Más de 24 mil postulantes lucharon por casi 2500 vacantes del Examen de Admisión 2020-I de la Universidad Nacional Mayor de San Marcos. Por cuarto año consecutivo, la prueba incluye preguntas en inglés.

Este sábado y domingo se realizaron los exámenes de admisión de la Universidad Nacional Mayor de San Marcos 2020-I, en el que más de 24 mil postulantes luchan por 2413 vacantes que ofrece la casa de estudios.

Esta es la primera vez que el examen de admisión de la Decana de América opta por cuatro alternativas para marcar dentro de sus preguntas (siempre tuvo 5 alternativas) Esta es una evaluación innovadora conocida como Examen DECO (Destrezas Cognitivas), que privilegia el razonamiento crítico antes que la teorización y el memorismo.

La prueba consta de 100 preguntas en las que 70 son de conocimientos y 30 pertenecen a habilidad verbal y matemática. Dentro de habilidad verbal, hay un texto íntegramente en inglés con cinco preguntas también en el idioma.

Por cuarto año consecutivo, la universidad tiene preguntas en inglés en su examen de admisión. Aquí en RPP Noticias te mostramos los textos íntegramente en inglés y las preguntas que vinieron en la prueba de los dos días. ¿Acertarás todas?


The word tip comes from an old English slang word that means «to give». It’s both a noun and a verb. In the U.S. usually tip people in places like restaurants, airports, hotels, and hair salons. People who work in these places often get paid low wages. A tip shows that the customer is pleased with the service.

Sometimes it’s hard to know how much to tip. The size of the tip usually depends on the service. People such as parking valets or bellhops usually get smaller tips. The tip for people such as taxi drivers and servers is usually larger.

When you’re not sure about how much to tip, do what you feel right. You don’t have to tip for bad service. And you can give a bigger tip for a very good service. Remember, though, your behavior is more important than your money. Always treat service providers with respect.

Adaptado de Richards, J. (2013). Interchange. Fourth Edition. Students Book 1. Hong Kong: Cambridge University Press.

1. Which of the following sentences best summarizes the main idea of the passage?

A) Americans usually give tips for good service.
B) Americans always give tips to poor people.
C) A tip is usually an award for any service.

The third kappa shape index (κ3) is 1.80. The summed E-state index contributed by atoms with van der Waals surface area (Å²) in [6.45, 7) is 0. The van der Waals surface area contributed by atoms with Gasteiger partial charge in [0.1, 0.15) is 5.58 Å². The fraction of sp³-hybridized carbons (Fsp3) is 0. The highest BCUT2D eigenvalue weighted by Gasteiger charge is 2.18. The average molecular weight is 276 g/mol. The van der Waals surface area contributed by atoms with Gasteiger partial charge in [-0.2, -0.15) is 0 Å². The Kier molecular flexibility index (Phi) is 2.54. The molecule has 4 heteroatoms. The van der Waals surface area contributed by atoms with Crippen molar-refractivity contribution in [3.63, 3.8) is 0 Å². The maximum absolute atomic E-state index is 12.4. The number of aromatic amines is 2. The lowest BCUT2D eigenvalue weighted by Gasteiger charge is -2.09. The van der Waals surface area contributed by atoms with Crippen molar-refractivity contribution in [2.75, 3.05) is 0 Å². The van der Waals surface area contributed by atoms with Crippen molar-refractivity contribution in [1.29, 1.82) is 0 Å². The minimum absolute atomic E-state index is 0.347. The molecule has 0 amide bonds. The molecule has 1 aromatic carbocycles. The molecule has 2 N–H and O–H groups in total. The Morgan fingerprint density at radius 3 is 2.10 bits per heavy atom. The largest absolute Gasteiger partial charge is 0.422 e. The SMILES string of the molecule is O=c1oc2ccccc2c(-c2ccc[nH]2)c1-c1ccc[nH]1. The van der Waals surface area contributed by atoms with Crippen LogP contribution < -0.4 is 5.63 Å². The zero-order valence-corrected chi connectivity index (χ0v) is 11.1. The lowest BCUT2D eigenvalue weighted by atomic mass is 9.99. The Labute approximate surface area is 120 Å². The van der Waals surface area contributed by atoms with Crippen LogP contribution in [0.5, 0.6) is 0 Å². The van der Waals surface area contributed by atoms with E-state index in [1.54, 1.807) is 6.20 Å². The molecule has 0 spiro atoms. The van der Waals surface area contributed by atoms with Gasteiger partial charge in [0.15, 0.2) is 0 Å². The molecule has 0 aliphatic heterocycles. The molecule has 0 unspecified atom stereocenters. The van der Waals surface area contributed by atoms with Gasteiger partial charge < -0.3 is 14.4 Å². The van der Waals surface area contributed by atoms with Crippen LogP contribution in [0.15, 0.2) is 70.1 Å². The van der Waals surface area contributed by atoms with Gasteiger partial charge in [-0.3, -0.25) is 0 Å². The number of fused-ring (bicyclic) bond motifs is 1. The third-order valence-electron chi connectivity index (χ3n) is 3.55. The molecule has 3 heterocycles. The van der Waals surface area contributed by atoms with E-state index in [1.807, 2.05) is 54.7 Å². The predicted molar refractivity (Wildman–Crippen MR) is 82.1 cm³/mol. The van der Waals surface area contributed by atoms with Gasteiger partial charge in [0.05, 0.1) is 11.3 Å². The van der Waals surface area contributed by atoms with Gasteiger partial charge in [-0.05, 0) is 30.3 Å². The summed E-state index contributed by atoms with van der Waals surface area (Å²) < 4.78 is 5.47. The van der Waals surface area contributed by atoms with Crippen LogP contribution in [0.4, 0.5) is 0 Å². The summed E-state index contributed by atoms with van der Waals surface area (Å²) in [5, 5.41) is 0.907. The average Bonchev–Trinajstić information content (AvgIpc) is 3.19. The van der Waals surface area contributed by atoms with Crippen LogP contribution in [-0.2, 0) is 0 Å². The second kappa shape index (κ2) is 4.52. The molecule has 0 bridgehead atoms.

D) Giving tips is more important than respect

2. From the context of the passage, it can be determined that the word WAGES most nearly means

A) some awards.
B) compensations.
C) a regular pay.
D) some donations.

3. Which idea contradicts what is affirmed in the passage?

A) People tip when they’re happy with the service.
B) Taxi drivers receive better tips than bellhops.
C) Treating people well is more important than tips.
D) Parking valets receive the best tips in the U.S.

4. What can we infer from the passage?

A) Most Americans don’t tip for bad service.
B) Waiters are well-paid in the United States.
C) Americans use the word «tip» as a slang.
D) It’s always easy to know how much to tip.

5. According to the passage, in which of the following situations you should not tip?

A) A waiter brings your order and asks if you need something else.
B) A bellhop takes your suitcases to your hotel room quickly.
C) A waiter confuses your order and spill the soup on your coat.
D) A parking valet asks for your car keys and parks your car.


Urban planners around the world have started to look for ways that cities can create more space for pedestrians and lower CO2 emissions from diesel. At the present time some downtown areas around the world don’t have cars. These car-free zones are areas for people, biclycles and public transport only.

Eight million people live in the center of London and another two million go to work there every day. The downtown area is very noisy with hundreds of cars, buses and taxis, but there are also a lot of beautiful parks with free music concerts. At lunch-time and after work, many people go there for a break.

Parts of Tokyo are always crowded with hundreds of people – but no cars! These modern car-free zones are very popular and people like shopping there.

In the past, Bogota was polluted because there were lots of cars and traffic. Now the downtown area is car-free zone and the air is clean! Many people don´t have a car and half a million people take the bus to work.

In many cities, people don’t like to shop downtown; but in Melbourne, Bourke street is popular because there are lots of great stores and no cars. It’s expensive, but lots of people eat lunch in the small cafés.

Hughes, J; Stephenson, H y Dummett, P (2018) Life Elementary A2. Student Book.

1. What is the main idea of the passage?

A) All city centers around the world have areas free from cars.
B) Some cities around the world are fighting against pollution.
C) The city center in Melbourne is a good place to go shopping.
D) Now London downtown is a very quiet place free from cars.

2. In the passage, what does the word BREAk mean?

A) Rest
B) Crash
C) Enjoy
D) Stop

3. According to the autor, which of the following sentences is false?

A) Tokyo is a good place to go shopping.
B) Melbourne is a bad place for shopping.
C) The smog of cars causes pollution.
D) London downtown is a very noisy place.

4. What can be implied from the passage?

A) Car-free zones are necessary places to shop.
B) The whole city of Tokyo is free from cars.
C) The city of Bogota is not polluted anymore.
D) Car-free zones contribute to reduce pollution.

5. What can we do to reduce pollution of cities?

A) We need to sell our cars and bicycles.
B) We should prefer public transportation.
C) We must buy more gasolina cars.
D) We should take only cars to go to work.





1. A 1. B
2. C 2. A
3. D 3. B
4. C 4. D
5. C 5. B